I’m holding the ball I spin as I release it. It is horizontally balanced and is spinning horizontally. The force downward due to gravity accelerates it to a point where the friction with the atmosphere limits the downward force and a maximum speed is achieved. However there is a very slight increase in gravity’s pull as well (as we know the further away from the earth the less the pull of gravity.) this would cause a slight acceleration. Within the realms of the spin (perfectly horizontal) capable by the pitcher the spin would stop because the spin put on the ball is not continually applied and the force against the spin is (the atmosphere increasing slightly as we near the ground too) eventually if we could keep it horizontal and build a tower high enough the spin would stop. The downward pull of gravity is definitely against the HORIZONTAL spin in this example because of the atmosphere.
    Leif, you seem to be saying that there is no friction like that in space.

    Leif, for this to be correct
    Take a look at http://www.leif.org/research/Barycenters.pdf
    What would happen if your centre of mass moved. Your a structure now, move yours (what moves it) how do you react. The planets react too, they are connected, they are a structure moving.

    Ed

  311. If you took Saturn and Jupiter and put them on one side of the sun and from a fixed not orbiting viewing point looked at the positions then moved them to the other side you would see their effect on the sun. The solar system is held together by mass you move that mass around and everything moves.

    REPLY: This thread is about polar sea ice – enough with the barycentric babble. – Anthony

  312. Anthony, OK, but can I request at some point that the planets be a topic of discussion where we can freely debate this. Maybe a guest post on the subject. Please. Ed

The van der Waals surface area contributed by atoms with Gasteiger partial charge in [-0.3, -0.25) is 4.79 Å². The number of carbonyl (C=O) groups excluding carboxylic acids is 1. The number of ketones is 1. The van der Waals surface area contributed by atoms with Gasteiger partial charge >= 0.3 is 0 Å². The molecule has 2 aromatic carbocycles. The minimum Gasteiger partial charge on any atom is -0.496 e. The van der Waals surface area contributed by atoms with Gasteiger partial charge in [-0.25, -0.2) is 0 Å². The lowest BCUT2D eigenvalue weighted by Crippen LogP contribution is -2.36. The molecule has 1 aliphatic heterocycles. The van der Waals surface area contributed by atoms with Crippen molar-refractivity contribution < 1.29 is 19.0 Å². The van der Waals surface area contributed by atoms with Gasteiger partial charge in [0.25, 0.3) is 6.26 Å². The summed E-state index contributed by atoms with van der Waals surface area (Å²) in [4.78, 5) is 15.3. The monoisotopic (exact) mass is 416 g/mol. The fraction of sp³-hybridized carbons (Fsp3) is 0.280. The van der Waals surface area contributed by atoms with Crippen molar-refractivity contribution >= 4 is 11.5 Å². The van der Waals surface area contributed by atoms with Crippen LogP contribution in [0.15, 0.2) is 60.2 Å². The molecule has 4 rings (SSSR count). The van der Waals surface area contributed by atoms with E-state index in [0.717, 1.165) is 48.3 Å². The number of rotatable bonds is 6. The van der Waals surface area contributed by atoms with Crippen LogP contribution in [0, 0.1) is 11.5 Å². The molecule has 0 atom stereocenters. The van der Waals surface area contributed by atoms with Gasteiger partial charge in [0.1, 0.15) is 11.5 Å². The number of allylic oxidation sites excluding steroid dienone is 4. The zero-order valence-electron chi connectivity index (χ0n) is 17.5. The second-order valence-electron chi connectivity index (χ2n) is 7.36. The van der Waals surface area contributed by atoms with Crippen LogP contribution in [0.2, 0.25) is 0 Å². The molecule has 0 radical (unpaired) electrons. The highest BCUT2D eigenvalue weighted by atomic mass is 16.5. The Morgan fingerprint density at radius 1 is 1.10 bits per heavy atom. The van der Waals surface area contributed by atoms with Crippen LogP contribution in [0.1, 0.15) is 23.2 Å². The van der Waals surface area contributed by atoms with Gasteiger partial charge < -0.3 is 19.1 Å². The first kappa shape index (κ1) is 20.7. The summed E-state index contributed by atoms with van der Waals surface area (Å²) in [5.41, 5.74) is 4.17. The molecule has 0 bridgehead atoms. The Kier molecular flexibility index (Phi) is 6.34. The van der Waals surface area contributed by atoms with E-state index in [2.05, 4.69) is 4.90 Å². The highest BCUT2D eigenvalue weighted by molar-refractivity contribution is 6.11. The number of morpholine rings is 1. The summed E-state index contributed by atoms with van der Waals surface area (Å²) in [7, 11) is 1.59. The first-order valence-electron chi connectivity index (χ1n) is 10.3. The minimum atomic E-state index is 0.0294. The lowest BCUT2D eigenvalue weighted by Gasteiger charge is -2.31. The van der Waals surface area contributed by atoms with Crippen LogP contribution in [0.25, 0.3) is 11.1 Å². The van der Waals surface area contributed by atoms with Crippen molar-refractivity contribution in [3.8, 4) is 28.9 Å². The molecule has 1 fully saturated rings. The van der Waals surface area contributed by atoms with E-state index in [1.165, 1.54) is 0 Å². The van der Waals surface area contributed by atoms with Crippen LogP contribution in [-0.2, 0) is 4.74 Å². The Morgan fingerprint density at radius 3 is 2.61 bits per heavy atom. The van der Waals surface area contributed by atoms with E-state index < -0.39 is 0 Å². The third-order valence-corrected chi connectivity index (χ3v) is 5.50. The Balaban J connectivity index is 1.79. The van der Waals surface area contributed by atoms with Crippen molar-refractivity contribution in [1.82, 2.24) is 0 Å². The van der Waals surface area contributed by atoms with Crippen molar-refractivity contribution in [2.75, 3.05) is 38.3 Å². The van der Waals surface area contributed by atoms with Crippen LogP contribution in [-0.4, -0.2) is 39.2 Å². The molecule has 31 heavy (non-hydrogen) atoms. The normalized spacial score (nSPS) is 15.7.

REPLY: I’ll consider it, though I don’t give barycentric theory much credence. I think it is mostly a case of visualization of coincidental cycles. – Anthony

  313. I get it. The only way that stuff coming from the Sun could have the power to heat up or cool down Earth in an appreciable way and that would not get buried in the stronger influences of the stuff we have on the Earth, such as oceans and jet stream patterns, would be to change the distance from the Sun to the Earth. The barycenter is one of those phenomena that some people think have an influence not just on the Sun, but ultimately on us, climatically. But if the distance between us does not change no matter where the barycenter goes, it should be excluded as a possible influence on our climates and temperature patterns. So in the context of Earth’s climates and weather patterns, the barycenter is not an area of interest.

    REPLY: Nicely said, Anthony

  314. So if this effects the sun which effects us more noticeably then it should still be thrown out. The Milkanovitch cycles also show this distance to change. Is this true or not??? Has the debate truly ended???

  315. Pamela Gray (08:16:12) :
    But if the distance between us does not change no matter where the barycenter goes, it should be excluded as a possible influence on our climates and temperature patterns.
    And both calculations and observations show that the distance between the Sun and the Earth do not in any way change when the barycenter moves around. We had a long discussion of that some time ago, and it does not seem fruitful to repeat all that again.

  316. Edward Morgan (07:53:01) :
    Anthony, OK, but can I request at some point that the planets be a topic of discussion where we can freely debate this. Maybe a guest post on the subject. Please. Ed
    REPLY: I’ll consider it, though I don’t give barycentric theory much credence. I think it is mostly a case of visualization of coincidental cycles. – Anthony
    Edward Morgan (08:42:08) :
    Has the debate truly ended???

    It might be more appropriate to have such a debate after “The Great Debate”:
    http://meetingorganizer.copernicus.org/EGU2009/sessionprogramme/GB

    I have tentatively accepted to participate, as per the following email exchanges:

    On Wed, Nov 26, 2008 at 3:22 AM, Silvia duhau silvia.duhau@gmail.com wrote:
    Dear Dr. Leif Svalgaard:
    This is to invite you to act as a member of the opponent panel in the debate Planetary dynamics and solar activity have a role in climate change and geodynamics?